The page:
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TERRY GROSS, HOST:

This is FRESH AIR.

In 1938, the Stuyvesant Quartet became one of the first string quartets to be made up entirely of American players. But the Stuyvesant, which stopped playing in 1954, has been largely forgotten. The new release of a historic Stuyvesant Quartet CD makes classical music critic Lloyd Schwartz hope for a revival of interest in this ensemble.

(SOUNDBITE OF MUSIC)

LLOYD SCHWARTZ, BYLINE: A movie last year called "A Late Quartet" told the traumatic story of what happens when a famous string quartet has to change personnel. But, in fact, most string quartets - like symphony orchestras, only more conspicuously - continually change players, because players retire, or die, or get more lucrative offers. That was certainly the case with the Stuyvesant Quartet, the New York group that paved the way for such distinguished American chamber groups as the Hollywood, the Yale and the Juilliard Quartets.

From the beginning, there were the two Shulman brothers, cellist and composer Alan and violinist Sylvan, professional classical and jazz musicians who played in a number of earlier chamber groups and orchestras, including Arturo Tuscanini's legendary NBC Symphony. For seven years, they kept changing partners until the quartet finally stabilized in 1945, even forming its own record label, Philharmonia Records. Despite enthusiastic reviews, the individual players could earn a better living in orchestras or conducting, and they disbanded in 1954. Bridge Records has been releasing some of their recordings on CD, and I'm sorry to admit that I haven't paid much attention, but I found the contents of the latest release irresistible, and I now have another group to add to my pantheon. This new disc includes three of the most beautiful works in the chamber music repertory and the performances are outstanding. First comes the Brahms Clarinet Quintet, one of the composer's late and most autumnal pieces.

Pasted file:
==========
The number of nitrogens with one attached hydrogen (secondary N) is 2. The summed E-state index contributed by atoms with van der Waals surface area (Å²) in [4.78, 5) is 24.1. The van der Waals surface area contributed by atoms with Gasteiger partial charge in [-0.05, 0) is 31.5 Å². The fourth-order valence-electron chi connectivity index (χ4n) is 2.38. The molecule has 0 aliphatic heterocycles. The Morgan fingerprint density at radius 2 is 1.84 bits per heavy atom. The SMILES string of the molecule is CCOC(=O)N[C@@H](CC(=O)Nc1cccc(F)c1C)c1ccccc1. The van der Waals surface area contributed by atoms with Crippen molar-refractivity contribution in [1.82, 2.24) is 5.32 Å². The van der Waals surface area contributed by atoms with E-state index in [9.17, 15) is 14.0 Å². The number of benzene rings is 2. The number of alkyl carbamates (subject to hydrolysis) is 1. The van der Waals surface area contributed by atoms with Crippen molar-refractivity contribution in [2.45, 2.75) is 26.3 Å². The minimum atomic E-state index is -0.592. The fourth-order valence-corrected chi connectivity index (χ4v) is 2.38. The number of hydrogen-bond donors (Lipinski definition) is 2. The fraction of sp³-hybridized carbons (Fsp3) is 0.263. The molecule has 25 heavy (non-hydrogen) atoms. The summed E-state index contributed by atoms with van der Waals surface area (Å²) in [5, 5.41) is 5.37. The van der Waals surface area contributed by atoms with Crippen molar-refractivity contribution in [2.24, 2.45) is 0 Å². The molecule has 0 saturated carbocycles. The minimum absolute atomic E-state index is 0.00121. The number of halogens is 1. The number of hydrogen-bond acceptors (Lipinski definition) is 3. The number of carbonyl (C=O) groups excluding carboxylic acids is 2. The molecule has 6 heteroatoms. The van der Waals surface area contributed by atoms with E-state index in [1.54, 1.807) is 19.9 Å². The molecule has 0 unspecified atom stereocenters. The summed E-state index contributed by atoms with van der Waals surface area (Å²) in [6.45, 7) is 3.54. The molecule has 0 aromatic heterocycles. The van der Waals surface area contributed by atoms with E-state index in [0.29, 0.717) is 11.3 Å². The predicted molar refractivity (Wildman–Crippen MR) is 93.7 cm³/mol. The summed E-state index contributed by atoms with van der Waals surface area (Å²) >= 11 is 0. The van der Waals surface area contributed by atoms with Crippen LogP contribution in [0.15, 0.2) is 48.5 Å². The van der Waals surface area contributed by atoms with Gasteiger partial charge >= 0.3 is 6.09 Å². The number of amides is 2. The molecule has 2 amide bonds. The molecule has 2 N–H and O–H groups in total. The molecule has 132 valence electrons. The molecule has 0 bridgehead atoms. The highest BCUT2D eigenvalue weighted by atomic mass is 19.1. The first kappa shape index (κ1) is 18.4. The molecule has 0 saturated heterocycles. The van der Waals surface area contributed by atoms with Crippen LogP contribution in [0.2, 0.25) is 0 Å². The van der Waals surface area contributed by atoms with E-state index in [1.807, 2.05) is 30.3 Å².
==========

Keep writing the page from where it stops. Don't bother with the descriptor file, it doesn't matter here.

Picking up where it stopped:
(SOUNDBITE OF MUSIC, "CLARINET QUINTET")

SCHWARTZ: Looking at the familiar photographs of the gray-bearded composer, we forget that Brahms was only 57 when he decided to stop composing. But he became re-inspired by the clarinetist Richard Muhlfeld to compose four chamber pieces featuring the clarinet - the most ambitious of which is the quintet. The Stuyvesant plays it with unforced tenderness and warmth and in the American clarinetist Alfred Gallodoro, who was also a member of Toscanini's orchestra, the string players have an ideal partner.

This new Stuyvesant Quartet CD is completed by two late Mozart quartets. The so-called Hoffmeister, named after one of Mozart's patrons, is one of Mozart's most assured and ravishing works, whose formal mastery is part of its extraordinary eloquence.

(SOUNDBITE OF MUSIC, "HOFFMEISTER QUARTET")

SCHWARTZ: The other Mozart quartet on the Stuyvesant CD, also in the optimistic key of D, is one of the so-called Prussian quartets, which Mozart intended for the King of Prussia, Frederick Wilhelm the II, who was a skilful cellist. Alan Shulman excels in the cello part, but all the players excel in every part.

(SOUNDBITE OF MUISC, "PRUSSIAN QUARTET")

SCHWARTZ: In too many performances of these wonderful works, virtuosos emphasize their own virtuosity - the richness of their sound and the brilliance of their technique - over their sensitivity to the nuances of the music. The Brahms quintet can get thick and whipped-creamy. Mozart quartets can range from prissy and mechanical to overstated and forced. But these recordings by the Stuyvesant Quartet convey natural refinement and balance, a kind of inward grace. They take their place among the most luminous chamber music performances on record.

GROSS: Lloyd Schwartz teaches creative writing in the MFA program at the University of Massachusetts, Boston. He reviewed a new disc by the Stuyvesant Quartet on Bridge Records.

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